Tag Archives: food art

funoodler.

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the funoodler,

a food-safe reloadable hot gun that can doodle, draw and design with cheese

For a limited time, the laughing squid store is featuring a great deal on this gem.The Fondoodler is a super simple, food-safe reloadable hot gun that melts most types of string, shredded, block or sheet-style cheese in a cylindrical canister, just like a hot glue gun. This product is available for only $17 – an 43% discount on its original retail price of $30.

FEATURES

  • It’s a hot glue gun for cheese
  • Load it up with pretty much any kind of cheese and splorch away
  • In our tests, Velveeta got too liquidy to work very well, so we recommend just using real cheese
  • Contrary to the repeated protestations of the Cheetos mascot, being cheesy turns out to be very easy indeed
  • The perfect implement for writing entries in your dairy

SPECIFICATIONS

  • Model: Fond 1 as in: “if you can “fond” 1 for less, buy it!”
  • Condition: New
  • Gets cheese-meltingly hot in 3 minutes
  • All the convenience of Easy Cheese but maybe less gross? Jury is out on that one
  • Make your own Leaning Tower of Cheeza
  • Use it with American, Jack, Cheddar, whatever you like
  • String cheese is already the perfect size but shredded, block, or even sheet cheese also works
  • Use it for mortar in your cracker house. It’s Craft Cheese!
  • Dishwasher safe
  • Not for use with chocolate or marshmallows (though if you want to put some chocolate chips or tiny marshmallows in there we can’t stop you)
  • Power: 120V, 60Hz, .8A

Fondoodler: a hot glue gun, but for cheese. A scientific breakthrough to transform the way we live, the way we think, and the way we put cheese on stuff.

 

“the poets have been mysteriously silent on the subject of cheese.”

  • -gilbert k. chesterton

 

 

 

 

 

 

 

 

credits: laughingsquid.com,lori dorn,

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love’s labours.

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unknown
Behold: The World’s Largest (Three-Ton) Gingerbread Village, GingerBread Lane.

                                    The village becomes larger and more elaborate each year. 

The day after Christmas is typically a time for relaxation and reflection after a harried holiday season. But not for Jon Lovitch—December 26 is the day he gets started on next year’s Christmas miracle. Driven by visions of Yuletide glory, he hits up stores’ post-holiday sales and stocks up on the sugar, candy and other sweets he’ll use to build his next GingerBread Lane.

The 39-year-old chef has been building gingerbread houses since he was a teenager. But Lovitch is no run-of-the-mill gingerbread aficionado. GingerBread Lane, which is on display through January 10 at the New York Hall of Science in Queens, New York, recently broke the Guinness World Record for world’s largest gingerbread village. For the last three years, he’s won the title annually, beating out villages in Norway and other countries.

Made using 682 pounds of homemade gingerbread dough, 775 pounds of candy sourced from more than 11 countries and 3,900 pounds of icing, GingerBread Lane weighs in at around three tons and takes up 500 square feet of space. Between buying supplies, making dough and icing from scratch and decorating each of the 1,102 buildings right down to their gumdrop-speckled rooftops, the completely edible village took about 1,500 hours to construct over the course of an entire year.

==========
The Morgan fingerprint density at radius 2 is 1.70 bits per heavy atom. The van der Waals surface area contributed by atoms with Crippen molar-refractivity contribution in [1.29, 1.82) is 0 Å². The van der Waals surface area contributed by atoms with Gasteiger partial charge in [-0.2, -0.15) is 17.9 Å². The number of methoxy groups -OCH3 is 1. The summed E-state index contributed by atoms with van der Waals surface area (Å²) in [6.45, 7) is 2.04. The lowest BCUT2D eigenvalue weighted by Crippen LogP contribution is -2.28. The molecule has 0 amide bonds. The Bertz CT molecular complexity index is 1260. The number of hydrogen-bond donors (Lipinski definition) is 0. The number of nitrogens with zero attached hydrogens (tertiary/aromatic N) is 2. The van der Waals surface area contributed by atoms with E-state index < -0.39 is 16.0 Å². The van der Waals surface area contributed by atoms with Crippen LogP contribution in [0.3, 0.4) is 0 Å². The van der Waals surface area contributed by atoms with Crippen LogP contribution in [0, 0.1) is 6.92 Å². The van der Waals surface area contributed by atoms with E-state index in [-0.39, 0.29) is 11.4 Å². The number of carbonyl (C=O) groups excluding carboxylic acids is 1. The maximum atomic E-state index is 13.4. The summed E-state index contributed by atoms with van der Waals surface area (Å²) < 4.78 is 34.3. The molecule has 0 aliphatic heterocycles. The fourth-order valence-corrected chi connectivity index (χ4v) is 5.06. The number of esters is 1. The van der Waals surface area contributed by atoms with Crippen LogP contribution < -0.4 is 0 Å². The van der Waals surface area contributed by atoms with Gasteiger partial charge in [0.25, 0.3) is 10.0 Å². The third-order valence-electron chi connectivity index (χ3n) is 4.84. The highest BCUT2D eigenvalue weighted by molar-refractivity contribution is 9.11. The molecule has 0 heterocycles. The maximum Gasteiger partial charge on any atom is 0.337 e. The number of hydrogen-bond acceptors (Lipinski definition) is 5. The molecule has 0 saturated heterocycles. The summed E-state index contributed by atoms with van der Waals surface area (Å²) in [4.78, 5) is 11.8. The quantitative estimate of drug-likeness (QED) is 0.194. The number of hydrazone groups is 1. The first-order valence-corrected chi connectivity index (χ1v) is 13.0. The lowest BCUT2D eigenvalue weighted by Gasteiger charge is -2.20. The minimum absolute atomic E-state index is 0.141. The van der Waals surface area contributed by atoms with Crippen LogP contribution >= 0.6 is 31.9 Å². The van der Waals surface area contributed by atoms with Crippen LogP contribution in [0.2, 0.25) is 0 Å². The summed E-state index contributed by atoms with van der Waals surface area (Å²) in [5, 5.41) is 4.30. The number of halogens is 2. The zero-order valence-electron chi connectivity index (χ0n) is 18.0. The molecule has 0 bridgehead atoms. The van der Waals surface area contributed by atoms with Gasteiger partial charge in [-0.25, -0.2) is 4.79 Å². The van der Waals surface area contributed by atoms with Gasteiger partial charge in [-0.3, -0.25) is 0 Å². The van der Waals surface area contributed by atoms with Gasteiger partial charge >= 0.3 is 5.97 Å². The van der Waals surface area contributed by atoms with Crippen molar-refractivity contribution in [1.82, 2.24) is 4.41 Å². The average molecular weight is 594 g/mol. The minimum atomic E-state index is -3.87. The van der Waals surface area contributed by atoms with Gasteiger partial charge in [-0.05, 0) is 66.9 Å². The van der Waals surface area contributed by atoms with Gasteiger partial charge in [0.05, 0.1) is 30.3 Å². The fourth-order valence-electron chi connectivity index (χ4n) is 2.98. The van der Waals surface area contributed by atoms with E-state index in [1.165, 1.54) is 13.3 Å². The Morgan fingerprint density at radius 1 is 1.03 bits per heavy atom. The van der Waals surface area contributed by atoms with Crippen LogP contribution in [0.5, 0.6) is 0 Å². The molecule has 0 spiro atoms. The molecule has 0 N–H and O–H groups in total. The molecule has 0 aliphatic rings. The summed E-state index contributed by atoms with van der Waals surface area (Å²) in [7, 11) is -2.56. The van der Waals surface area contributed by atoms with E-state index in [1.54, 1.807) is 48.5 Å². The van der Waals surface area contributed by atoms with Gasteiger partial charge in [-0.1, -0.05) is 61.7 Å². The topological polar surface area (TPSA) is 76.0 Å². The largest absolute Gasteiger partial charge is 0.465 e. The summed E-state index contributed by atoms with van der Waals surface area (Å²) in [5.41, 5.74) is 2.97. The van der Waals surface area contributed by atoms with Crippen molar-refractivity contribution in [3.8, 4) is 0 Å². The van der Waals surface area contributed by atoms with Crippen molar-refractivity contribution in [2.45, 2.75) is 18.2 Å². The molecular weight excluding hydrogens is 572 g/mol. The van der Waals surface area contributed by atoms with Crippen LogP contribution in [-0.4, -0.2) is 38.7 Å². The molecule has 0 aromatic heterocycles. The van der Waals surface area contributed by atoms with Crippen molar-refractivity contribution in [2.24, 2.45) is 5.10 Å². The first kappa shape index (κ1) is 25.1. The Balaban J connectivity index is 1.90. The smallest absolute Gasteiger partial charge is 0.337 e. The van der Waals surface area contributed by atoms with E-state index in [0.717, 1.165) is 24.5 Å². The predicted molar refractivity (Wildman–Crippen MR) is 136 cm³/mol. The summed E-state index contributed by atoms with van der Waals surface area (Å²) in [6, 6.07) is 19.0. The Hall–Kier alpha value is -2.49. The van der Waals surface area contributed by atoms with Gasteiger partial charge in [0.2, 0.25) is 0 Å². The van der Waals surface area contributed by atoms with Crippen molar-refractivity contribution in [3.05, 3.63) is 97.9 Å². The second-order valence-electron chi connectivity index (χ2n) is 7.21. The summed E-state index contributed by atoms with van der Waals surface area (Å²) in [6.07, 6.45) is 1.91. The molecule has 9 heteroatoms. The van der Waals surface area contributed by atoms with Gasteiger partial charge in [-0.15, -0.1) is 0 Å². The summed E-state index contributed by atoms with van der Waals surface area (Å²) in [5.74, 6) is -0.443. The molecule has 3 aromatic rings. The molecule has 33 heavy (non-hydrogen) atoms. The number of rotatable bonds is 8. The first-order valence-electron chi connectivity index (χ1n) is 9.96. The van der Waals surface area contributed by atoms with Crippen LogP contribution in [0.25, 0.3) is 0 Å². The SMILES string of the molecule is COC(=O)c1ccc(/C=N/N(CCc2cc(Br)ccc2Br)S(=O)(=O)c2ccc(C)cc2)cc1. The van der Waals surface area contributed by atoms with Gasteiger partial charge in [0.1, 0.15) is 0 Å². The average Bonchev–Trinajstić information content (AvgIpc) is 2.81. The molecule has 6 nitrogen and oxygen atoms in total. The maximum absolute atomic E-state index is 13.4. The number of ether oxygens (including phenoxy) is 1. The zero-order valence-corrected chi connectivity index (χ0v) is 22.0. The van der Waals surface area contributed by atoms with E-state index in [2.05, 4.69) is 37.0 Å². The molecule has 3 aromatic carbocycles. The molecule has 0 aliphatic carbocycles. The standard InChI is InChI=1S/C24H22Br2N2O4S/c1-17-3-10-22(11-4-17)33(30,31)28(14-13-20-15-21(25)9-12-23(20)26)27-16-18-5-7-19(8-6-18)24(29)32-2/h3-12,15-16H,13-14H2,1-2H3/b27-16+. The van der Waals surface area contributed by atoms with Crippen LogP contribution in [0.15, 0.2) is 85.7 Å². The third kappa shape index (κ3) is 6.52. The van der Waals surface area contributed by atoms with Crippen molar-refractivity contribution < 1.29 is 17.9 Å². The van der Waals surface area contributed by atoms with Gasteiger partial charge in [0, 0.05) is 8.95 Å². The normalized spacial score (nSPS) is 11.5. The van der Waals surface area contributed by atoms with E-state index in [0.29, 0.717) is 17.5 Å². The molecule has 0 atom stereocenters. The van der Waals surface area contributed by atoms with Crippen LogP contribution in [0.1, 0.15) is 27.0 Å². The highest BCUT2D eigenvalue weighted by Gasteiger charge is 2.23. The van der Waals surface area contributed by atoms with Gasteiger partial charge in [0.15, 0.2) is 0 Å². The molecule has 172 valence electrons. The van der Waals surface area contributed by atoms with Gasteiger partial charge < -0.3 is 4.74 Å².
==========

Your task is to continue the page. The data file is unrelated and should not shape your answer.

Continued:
“I’m a chef by trade and a food purist, so I don’t believe in using ingredients that are inedible,” Lovitch tells Smithsonian.com. “Sure, it would be much easier to build if I used Styrofoam and glue, but Guinness mandates it’s built in such a way, and that’s the same way I’ve always done it.”

When Lovitch isn’t hunched over his oven in his cramped Bronx apartment, he serves as executive chef at the historic Algonquin Hotel in Times Square in New York City. Because of space restraints in his home kitchen, he can only work in batches on nights and weekends. He makes about three pounds of icing at a time and stores his creations in a spare bedroom. As a result, his entire home smells like a Christmas bakery year-round.“By the end of summer I can’t even smell it anymore,” he says, “but whenever I have friends over, they always comment on it.”
Lovitch’s schedule increases in intensity once July rolls around. He does the bulk of the baking during the summer. It isn’t until fall that he begins work on each structure’s details, from the intricate candy-coated rooftop of the S.C. Kringle & Co. Department Shoppe to the lifelike stonework on the exterior of a row of gingerbread brownstones. Lovitch even uses specially ordered coffee-flavored gum from Japan to simulate brown bricks.
“I try to make my village as lifelike and detailed as possible—it’s a cross between something in a Charles Dickens’ A Christmas Carol and a Tim Burton movie,” says Lovitch. Kids aren’t the only people drawn to the delicious intricacy of his gingerbread creations, he says: “Seniors are also really into it.”
GingerBread Lane’s appeal is widespread, but it can’t last forever. After several weeks delighting kids of all ages, Lovitch must dismantle GingerBread Lane on January 10. Rather than throw his creations in the trash, he invites visitors to come to the New York Hall of Science and take home buildings for free on a first-come, first-served basis. “Taking it apart can be gut-wrenching,” he says. “You realize as you give away each piece that you’ll never see it again. Just like Christmas, it’s an ephemeral thing. A brief, fleeting moment in time.”  

“and I had but one penny in the world. thou should’st have it to buy gingerbread.”

– william shakespeare, Love’s Labours Lost

 

 

credits: smithsonianmag.com, jennifer nalewki